photo manipulation by nacrowe
the artistic and cultural legacy of DAVID BOWIE is so massive that i often feel like i consume him by way of his acolytes and those inspired by his ability to constantly shape-shift without losing any sense of authenticity. i see his influence in everyone from TRENT REZNOR, MIKE PATTON, BJORK and BECK to basically any artist who ever attempts a radical creative departure or rebranding whether such is successful or not. BOWIE was never afraid of taking public risks and was willing to jump headfirst into new invigorating collaborations, identities and experiences with a sense of abandon and wonder.
sadly i never got to see him play as he ended his touring life in 2006 (a few years after i resettled to the EAST COAST and started regularly going to shows) with his run of A REALITY TOUR live dates that ended prematurely when he had a mild heart attack in EUROPE. it was an interesting tour in that he came out as himself, not as a character as in the past. he never toured again after that and basically became a homebody in NYC for the next several years raising his daughter with his wife IMAN.
the BRITISH documentary DAVID BOWIE: THE LAST FIVE YEARS (BBC, 2017) recounts his reemergence after an almost decade of his self-imposed sabbatical throughout the 2000s with his final two albums, THE NEXT DAY (COLUMBIA, 2013) and BLACKSTAR (COLUMBIA, 2016), as well as a musical, LAZARUS. this end-of-life narrative is told through interview with his many intimate friends and collaborators: most notably his producer TONY VISCONTI, touring and recording band members EARL SLICK, GAIL ANN DORSEY, CATHERINE RUSSELL, GERRY LEONARD, CARLOS ALOMAR, DAVID TORN, ZACHARY ALFORD, REEVES GABRELS, AVA CHERRY and MIKE GARSON, long-time childhood friend WARREN PEACE and directors TONY OURSLER and FLORIA SIGISMONDI and graphic designer JONATHAN BARNBROOK. the film goes through decisions behind notable songs and visuals with these collaborators and provides insight into where his head was at during this period. what emerges is that he was interested in themes surrounding fame, identity and death/rebirth.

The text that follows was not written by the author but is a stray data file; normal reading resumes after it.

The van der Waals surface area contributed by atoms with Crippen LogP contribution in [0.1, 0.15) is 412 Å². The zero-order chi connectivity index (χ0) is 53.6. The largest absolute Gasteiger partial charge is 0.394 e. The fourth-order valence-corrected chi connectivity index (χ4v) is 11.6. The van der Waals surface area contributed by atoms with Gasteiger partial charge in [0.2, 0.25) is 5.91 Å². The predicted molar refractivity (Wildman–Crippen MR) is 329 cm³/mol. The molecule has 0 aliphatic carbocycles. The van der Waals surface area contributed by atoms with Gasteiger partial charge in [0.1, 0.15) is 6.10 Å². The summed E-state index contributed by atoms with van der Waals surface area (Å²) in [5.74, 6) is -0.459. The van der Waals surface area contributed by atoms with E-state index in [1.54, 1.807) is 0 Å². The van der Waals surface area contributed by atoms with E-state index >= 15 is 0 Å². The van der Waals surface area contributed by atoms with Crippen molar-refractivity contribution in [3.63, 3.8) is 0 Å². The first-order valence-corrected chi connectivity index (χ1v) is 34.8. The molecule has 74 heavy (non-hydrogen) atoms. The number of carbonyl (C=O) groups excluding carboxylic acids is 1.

his LAZARUS musical in particular revisited his extraterrestrial THOMAS NEWTON character from NICOLAS ROEG's THE MAN WHO FELL TO EARTH (BRITISH LION, 1976) film in order to explore the nature of human connection, which is an ongoing theme in BOWIE's work since the experience of fame for him was a barrier to an authentically lived reality. in the play, finding an authentic connection in another person is a means of unlocking a proper preparation for death. for seceding from lived reality in totality. its interesting to think of the implications of such a gambit: was he saying goodbye to his audience? maybe hello for the first time?
the hall of mirrors that was BOWIE's personas reveals insight into the nature of our own public-facing images, especially in the age of digital media and social networks. we are all a copy of a copy projecting our ever-shifting hopes and dreams out into the ether. just like MAJOR TOM we are all lost in space searching for some kind of recognition.
i found this documentary highly engrossing and recommend it to any fan of BOWIE or anyone interested in the power of ART.